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"Sae to conclude, auld frien' an' neebor,
Whose soun' shall reach ayont the Tiber
To compare this epistle with Burns's reply is of course to set pottery and porcelain side by side; but it is not amiss to allude to a mere technical particular-the awkwardness and falseness of Sillar's rhymes -for the purpose of remarking the master-power of Burns as a rhymster. We have heard English readers remark, that the rhymes of Burns are frequently false; but they are seldom or never so, if the words be properly pronounced. Indeed, nothing is more remarkable than the wonderful command over mere jingle shown by the Ayrshire ploughman, even when writing in the most difficult metres.
The publication of the poems was unfortunate in more than one way. In the anxiety of preparing the work for the press, he neglected his business. Directly he had failed as a poet, he failed as a grocer. Bankrupt for the sum of five pounds, poor Daintie Davie was pulled off to prison. He came forth a changed man-a wiser if not a better one. Henceforth, though he continued occasionally to rhyme in secret, he never again courted publicity. He betook himself to his old profession of schoolmaster, throve tolerably in it, married, and had offspring. One morning he awoke and found himself rich. The property of a brother, who had become wealthy abroad and died childless, became Davie's heritage; and a large share of the property of another, who also died abroad, was speedily added. To remain a Dominie any longer was out of the question. Respectability claimed Davie as her own. The man was no longer our old friend Daintie Davie. His very fiddle must have blushed for him. Lost to all sense of shame, deaf to all the remonstrances of Memory, the man who had drunk and made love with Burns, and over whose fiddle all the vagabond tunes of his country had met in glorious harmony, became a town councillor of Irvine. Daintie Davie, the breaker of laws, the harumscarum minstrel of the rockings," transformed into a Bailie! what a falling off was there! The worst has yet to be told. He who had sung the praises of water, now, in the heyday of his prosperity, discarded the honest devil-may-care Fiddle for the flimsy, egotistic, lisping, Dulcimer. Utterly and miserably lost! We will contemplate the wreck no more, but turn away with an anecdote showing what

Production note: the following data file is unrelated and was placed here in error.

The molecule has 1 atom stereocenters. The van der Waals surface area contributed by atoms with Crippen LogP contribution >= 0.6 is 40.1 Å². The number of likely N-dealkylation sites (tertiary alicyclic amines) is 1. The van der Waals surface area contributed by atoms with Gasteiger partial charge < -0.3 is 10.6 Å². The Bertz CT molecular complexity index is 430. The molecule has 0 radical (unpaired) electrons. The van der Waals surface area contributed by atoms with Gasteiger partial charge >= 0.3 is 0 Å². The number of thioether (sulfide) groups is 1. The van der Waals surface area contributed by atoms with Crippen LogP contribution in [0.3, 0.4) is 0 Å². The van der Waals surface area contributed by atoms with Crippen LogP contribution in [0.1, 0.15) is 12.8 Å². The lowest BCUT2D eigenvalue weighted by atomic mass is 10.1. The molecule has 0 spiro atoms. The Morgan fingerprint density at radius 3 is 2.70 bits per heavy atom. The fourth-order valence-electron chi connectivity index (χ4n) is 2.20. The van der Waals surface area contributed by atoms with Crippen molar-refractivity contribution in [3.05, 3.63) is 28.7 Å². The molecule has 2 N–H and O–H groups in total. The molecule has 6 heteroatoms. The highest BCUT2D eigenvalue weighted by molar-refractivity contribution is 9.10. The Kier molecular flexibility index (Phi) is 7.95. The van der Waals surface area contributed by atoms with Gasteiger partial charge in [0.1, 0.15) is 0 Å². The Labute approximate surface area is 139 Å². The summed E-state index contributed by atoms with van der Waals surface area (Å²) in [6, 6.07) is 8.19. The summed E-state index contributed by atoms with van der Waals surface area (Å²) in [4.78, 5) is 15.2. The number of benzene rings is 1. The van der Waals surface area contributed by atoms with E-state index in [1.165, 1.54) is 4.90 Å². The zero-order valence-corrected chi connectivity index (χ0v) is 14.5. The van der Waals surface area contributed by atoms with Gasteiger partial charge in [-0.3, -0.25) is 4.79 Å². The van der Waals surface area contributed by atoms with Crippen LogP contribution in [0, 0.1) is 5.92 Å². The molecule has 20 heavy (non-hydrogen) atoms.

Daintie Davie had come to. Years after the first dawn of his prosperity, Davie was asked to subscribe to Burns's Monument. "I canna weel do so!" he replied; "you starve us when leeving, and ye canna wi' grace erect monuments to us when dead!"
The rest of Sillar's career is unimportant. Enough has been said to show that we owe a debt of gratitude to this first bosom friend of the great Ploughman. Therefore, when true Scots next meet for the anniversary of Burns's Birthday, let this toast be drunk among the others which pass with honours yearly
DAINTIE DAVIE SILLAR AND HIS FIDDLE!
The Name in the Book.
I GAVE him all that I had to give,
My heart and my whole heart's love,
And he called me his joy and the pride of his life,
And his fair-haired, meek-eyed dove;
But all that is left is here-you may look
His name in full in this dear old book.
Why not a dear old book? it is
He was only untrue to me;
I love him as well and as much as I did,
Before he went over the sea,
And left me alone in this lonesome nook,
With nought but his name in this dear old book.
You see he wanted a richer wife,
Though he thought not of that at first;
And I thought my poor heart would burst,
With nothing of him, but his name in the book.
He return and be wiser! you say:
Ah! yes, perchance he may;
My woman's heart would forgive him, I know-
Yet he maddened me nearly that day by the brook,
How we Inaugurated Ensign M'Nish.
BY CAPTAIN LAURENCE LOCKHART.
MRS. M'ALISTER'S TEA-PARTY.
AN effort had been made to transform an officer's quarter into as close as possible a resemblance to a lady's drawing-room-an effort which I cannot say had been crowned with any great success. In this apartment, clothed (by the benevolence of Soosie M'Whirter, the barrack-master's daughter, who was a confidant) in a very tight sky-blue silk dress, my poverty of hair disguised by an umbrageous wreath, and my wealth of fleshy finger concealed as much as possible by the tightest of white kid gloves, I took up my position, and awaited the arrival of my guests. Nor had I long to wait; for soon the sound of the heralding bagpipes warned me of their approach. Nearer and nearer came the strain, "Fie! let us a' to the bridal"-till, the door opening, its "interpreter" entered. He was a real bona fide piper, who, profoundly ignorant of all save his art, and speaking no language but what our pipe-major used to call "the langidge," was considered, and justly so, as safe. He stalked in, blowing like a whale, and "halting" and "fronting" to let the guests pass him, as if he were playing a returning regiment on to parade.
The Colonel, arm-in-arm with the Viscount, entered first. They moved to the music-the Viscount high and undisposedly, the Colonel, with less vigour, confining his gambols to a perpetual "change-step." After them came the Snorter, with M'Nish still in tow, the latter much discomposed by the jerkings and jibbings of his companion, who was pretending to try to dance. After them came the oi rooi, from whom my supposed husband-one M'Alister-immediately disengaged himself; and taking up his position beside my sofa, prepared to assist me in doing the honours.